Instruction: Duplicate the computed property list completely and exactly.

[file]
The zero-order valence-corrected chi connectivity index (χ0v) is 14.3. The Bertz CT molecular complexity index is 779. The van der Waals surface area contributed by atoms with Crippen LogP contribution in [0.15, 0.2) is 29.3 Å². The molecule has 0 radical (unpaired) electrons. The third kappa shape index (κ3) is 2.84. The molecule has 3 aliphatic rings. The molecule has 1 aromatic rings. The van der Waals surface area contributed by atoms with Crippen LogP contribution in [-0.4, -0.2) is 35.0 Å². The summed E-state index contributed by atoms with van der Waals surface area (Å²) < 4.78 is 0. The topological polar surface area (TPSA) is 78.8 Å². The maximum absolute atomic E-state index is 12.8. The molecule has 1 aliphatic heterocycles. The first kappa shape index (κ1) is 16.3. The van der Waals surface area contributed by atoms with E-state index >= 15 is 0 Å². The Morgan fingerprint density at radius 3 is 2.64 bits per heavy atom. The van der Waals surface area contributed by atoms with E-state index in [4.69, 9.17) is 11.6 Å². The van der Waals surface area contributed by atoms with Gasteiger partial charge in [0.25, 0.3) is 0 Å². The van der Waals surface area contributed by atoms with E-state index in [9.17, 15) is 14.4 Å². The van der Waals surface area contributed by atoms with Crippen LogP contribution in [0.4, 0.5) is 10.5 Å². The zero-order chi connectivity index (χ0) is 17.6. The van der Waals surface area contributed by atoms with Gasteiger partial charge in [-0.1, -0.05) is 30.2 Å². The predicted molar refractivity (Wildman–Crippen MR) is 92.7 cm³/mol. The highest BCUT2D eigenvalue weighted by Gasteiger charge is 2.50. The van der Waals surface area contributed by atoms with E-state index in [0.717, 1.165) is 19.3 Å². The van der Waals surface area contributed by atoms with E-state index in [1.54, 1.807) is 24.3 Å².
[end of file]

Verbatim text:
The zero-order valence-corrected chi connectivity index (χ0v) is 14.3. The Bertz CT molecular complexity index is 779. The van der Waals surface area contributed by atoms with Crippen LogP contribution in [0.15, 0.2) is 29.3 Å². The molecule has 0 radical (unpaired) electrons. The third kappa shape index (κ3) is 2.84. The molecule has 3 aliphatic rings. The molecule has 1 aromatic rings. The van der Waals surface area contributed by atoms with Crippen LogP contribution in [-0.4, -0.2) is 35.0 Å². The summed E-state index contributed by atoms with van der Waals surface area (Å²) < 4.78 is 0. The topological polar surface area (TPSA) is 78.8 Å². The maximum absolute atomic E-state index is 12.8. The molecule has 1 aliphatic heterocycles. The first kappa shape index (κ1) is 16.3. The van der Waals surface area contributed by atoms with E-state index >= 15 is 0 Å². The Morgan fingerprint density at radius 3 is 2.64 bits per heavy atom. The van der Waals surface area contributed by atoms with E-state index in [4.69, 9.17) is 11.6 Å². The van der Waals surface area contributed by atoms with Gasteiger partial charge in [0.25, 0.3) is 0 Å². The van der Waals surface area contributed by atoms with E-state index in [9.17, 15) is 14.4 Å². The van der Waals surface area contributed by atoms with Crippen LogP contribution in [0.4, 0.5) is 10.5 Å². The zero-order chi connectivity index (χ0) is 17.6. The van der Waals surface area contributed by atoms with Gasteiger partial charge in [-0.1, -0.05) is 30.2 Å². The predicted molar refractivity (Wildman–Crippen MR) is 92.7 cm³/mol. The highest BCUT2D eigenvalue weighted by Gasteiger charge is 2.50. The van der Waals surface area contributed by atoms with E-state index in [0.717, 1.165) is 19.3 Å². The van der Waals surface area contributed by atoms with E-state index in [1.54, 1.807) is 24.3 Å².